Discerning your low level hum

In his newest book of essays, David Sedaris tells a lovely story called “And then there were 5.” In this short piece, Sedaris tells of going to a spinning class with his dad. Running in the background of the class was the cable news with the volume turned off. It is what Sedaris calls a low level hum to let us know that things are wrong in the world.

What is your low level hum?

In a piece in The Guardian, the novelist Ellena Ferrante writes:

A growing interest in politics, which erupted when I was around 20, inspired me to amass information. It seemed to me that until then I’d lived in a state of distraction, and I was afraid I’d go through life without even being aware of the disasters, the horrors around me. I feared I would become a superficial person, unconsciously complicit. So I forced myself to read the newspapers, and then since that didn’t seem sufficient, moved on to books of contemporary history, sociology, philosophy. There was a period when, against my nature, I even stopped reading novels: it seemed like time stolen from the need to live in my own era with eyes wide open.

But I didn’t make great progress: I always felt as if I’d entered a theatre where the movie had already started and I was struggling to get oriented. Where was the good, where was the evil? Who was the just, who the unjust? Who was interpreting facts, and who twisting them to create propaganda?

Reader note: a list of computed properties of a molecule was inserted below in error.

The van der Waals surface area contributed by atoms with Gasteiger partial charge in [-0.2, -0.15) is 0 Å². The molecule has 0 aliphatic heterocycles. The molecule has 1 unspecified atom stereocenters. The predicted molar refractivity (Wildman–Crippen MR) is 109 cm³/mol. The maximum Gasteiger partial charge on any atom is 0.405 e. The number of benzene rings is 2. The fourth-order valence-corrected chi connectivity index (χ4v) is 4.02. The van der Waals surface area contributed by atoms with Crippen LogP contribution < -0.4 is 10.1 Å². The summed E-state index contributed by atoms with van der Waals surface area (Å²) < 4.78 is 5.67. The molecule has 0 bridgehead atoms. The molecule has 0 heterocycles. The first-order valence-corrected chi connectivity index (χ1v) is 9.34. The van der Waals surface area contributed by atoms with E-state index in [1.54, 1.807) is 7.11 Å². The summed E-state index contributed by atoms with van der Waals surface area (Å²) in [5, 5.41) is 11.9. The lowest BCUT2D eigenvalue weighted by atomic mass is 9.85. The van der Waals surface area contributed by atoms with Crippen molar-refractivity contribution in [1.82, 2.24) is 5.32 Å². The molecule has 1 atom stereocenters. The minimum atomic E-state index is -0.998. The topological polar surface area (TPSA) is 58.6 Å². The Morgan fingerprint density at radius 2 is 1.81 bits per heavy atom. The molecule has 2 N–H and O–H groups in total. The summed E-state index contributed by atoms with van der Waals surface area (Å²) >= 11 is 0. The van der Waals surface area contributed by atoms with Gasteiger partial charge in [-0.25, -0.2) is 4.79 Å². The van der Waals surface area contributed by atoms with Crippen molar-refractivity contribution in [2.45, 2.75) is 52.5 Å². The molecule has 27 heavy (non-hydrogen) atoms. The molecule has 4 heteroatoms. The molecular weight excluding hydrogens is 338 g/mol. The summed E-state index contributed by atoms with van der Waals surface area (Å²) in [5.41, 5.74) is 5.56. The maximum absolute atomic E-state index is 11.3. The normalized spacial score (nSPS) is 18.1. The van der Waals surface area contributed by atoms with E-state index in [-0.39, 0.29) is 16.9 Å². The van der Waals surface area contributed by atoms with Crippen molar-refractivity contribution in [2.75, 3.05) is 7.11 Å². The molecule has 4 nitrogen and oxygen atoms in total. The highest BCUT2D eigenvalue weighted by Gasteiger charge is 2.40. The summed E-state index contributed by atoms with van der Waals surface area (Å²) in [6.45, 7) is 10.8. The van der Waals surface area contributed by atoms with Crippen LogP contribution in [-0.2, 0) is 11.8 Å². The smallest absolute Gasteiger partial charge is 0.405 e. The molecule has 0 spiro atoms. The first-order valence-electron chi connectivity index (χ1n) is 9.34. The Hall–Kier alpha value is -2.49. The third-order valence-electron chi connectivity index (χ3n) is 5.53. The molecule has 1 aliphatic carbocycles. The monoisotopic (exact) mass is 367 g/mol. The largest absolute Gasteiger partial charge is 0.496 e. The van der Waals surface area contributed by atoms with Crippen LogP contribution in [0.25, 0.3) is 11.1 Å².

This struggle isn’t over. In fact, it seems to me more difficult today than in the past to try to understand how the world is going, in order not to have to discover, in the end, that in our distraction we have been complicit with the dregs of the human race. The uninterrupted rain of news doesn’t help, books don’t help, the constantly new sociological terms that brilliantly simplify reality don’t help. Rather, I have the impression that today’s network of information, in both its print and digital manifestations, forces citizens into a sort of chaos, a condition in which the more informed you are, the more confused you are. For me, the problem is not, therefore, to stay well informed but to track within the mass of pointlessly amplified news that which will help me to distinguish, over time, the true and the false, the best and the worst: this is an extremely difficult task.

Moving from a goal of awareness to one of interpretation is indeed as much a worth goal as it is difficult. It does, however, require turning down the background hum a bit learning to sit in silence.

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